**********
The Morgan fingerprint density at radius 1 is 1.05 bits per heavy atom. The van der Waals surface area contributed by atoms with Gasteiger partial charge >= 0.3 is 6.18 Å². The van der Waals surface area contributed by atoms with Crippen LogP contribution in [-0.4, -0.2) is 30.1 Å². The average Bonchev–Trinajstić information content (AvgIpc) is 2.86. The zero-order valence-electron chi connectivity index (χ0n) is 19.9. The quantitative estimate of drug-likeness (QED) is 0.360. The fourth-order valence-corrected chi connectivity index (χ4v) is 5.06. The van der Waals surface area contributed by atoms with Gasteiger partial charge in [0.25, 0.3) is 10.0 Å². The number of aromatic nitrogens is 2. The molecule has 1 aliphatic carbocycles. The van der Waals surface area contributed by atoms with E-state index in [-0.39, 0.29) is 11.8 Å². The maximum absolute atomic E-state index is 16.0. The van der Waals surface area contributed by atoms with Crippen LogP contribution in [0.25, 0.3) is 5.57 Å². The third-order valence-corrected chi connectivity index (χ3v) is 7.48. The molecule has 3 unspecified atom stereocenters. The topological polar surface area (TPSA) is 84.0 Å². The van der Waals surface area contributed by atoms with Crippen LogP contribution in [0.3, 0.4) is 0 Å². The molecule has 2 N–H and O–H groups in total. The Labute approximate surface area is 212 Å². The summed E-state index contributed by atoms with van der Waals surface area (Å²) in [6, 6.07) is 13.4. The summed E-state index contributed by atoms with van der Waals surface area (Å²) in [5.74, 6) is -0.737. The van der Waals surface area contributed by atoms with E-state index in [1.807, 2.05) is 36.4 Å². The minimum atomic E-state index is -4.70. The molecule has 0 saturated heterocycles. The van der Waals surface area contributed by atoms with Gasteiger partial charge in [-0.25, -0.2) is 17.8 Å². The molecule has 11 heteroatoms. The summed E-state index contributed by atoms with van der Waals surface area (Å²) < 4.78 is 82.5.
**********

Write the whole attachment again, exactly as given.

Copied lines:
The Morgan fingerprint density at radius 1 is 1.05 bits per heavy atom. The van der Waals surface area contributed by atoms with Gasteiger partial charge >= 0.3 is 6.18 Å². The van der Waals surface area contributed by atoms with Crippen LogP contribution in [-0.4, -0.2) is 30.1 Å². The average Bonchev–Trinajstić information content (AvgIpc) is 2.86. The zero-order valence-electron chi connectivity index (χ0n) is 19.9. The quantitative estimate of drug-likeness (QED) is 0.360. The fourth-order valence-corrected chi connectivity index (χ4v) is 5.06. The van der Waals surface area contributed by atoms with Gasteiger partial charge in [0.25, 0.3) is 10.0 Å². The number of aromatic nitrogens is 2. The molecule has 1 aliphatic carbocycles. The van der Waals surface area contributed by atoms with E-state index in [-0.39, 0.29) is 11.8 Å². The maximum absolute atomic E-state index is 16.0. The van der Waals surface area contributed by atoms with Crippen LogP contribution in [0.25, 0.3) is 5.57 Å². The third-order valence-corrected chi connectivity index (χ3v) is 7.48. The molecule has 3 unspecified atom stereocenters. The topological polar surface area (TPSA) is 84.0 Å². The van der Waals surface area contributed by atoms with Crippen LogP contribution in [0.3, 0.4) is 0 Å². The molecule has 2 N–H and O–H groups in total. The Labute approximate surface area is 212 Å². The summed E-state index contributed by atoms with van der Waals surface area (Å²) in [6, 6.07) is 13.4. The summed E-state index contributed by atoms with van der Waals surface area (Å²) in [5.74, 6) is -0.737. The van der Waals surface area contributed by atoms with E-state index in [1.807, 2.05) is 36.4 Å². The minimum atomic E-state index is -4.70. The molecule has 0 saturated heterocycles. The van der Waals surface area contributed by atoms with Gasteiger partial charge in [-0.25, -0.2) is 17.8 Å². The molecule has 11 heteroatoms. The summed E-state index contributed by atoms with van der Waals surface area (Å²) < 4.78 is 82.5.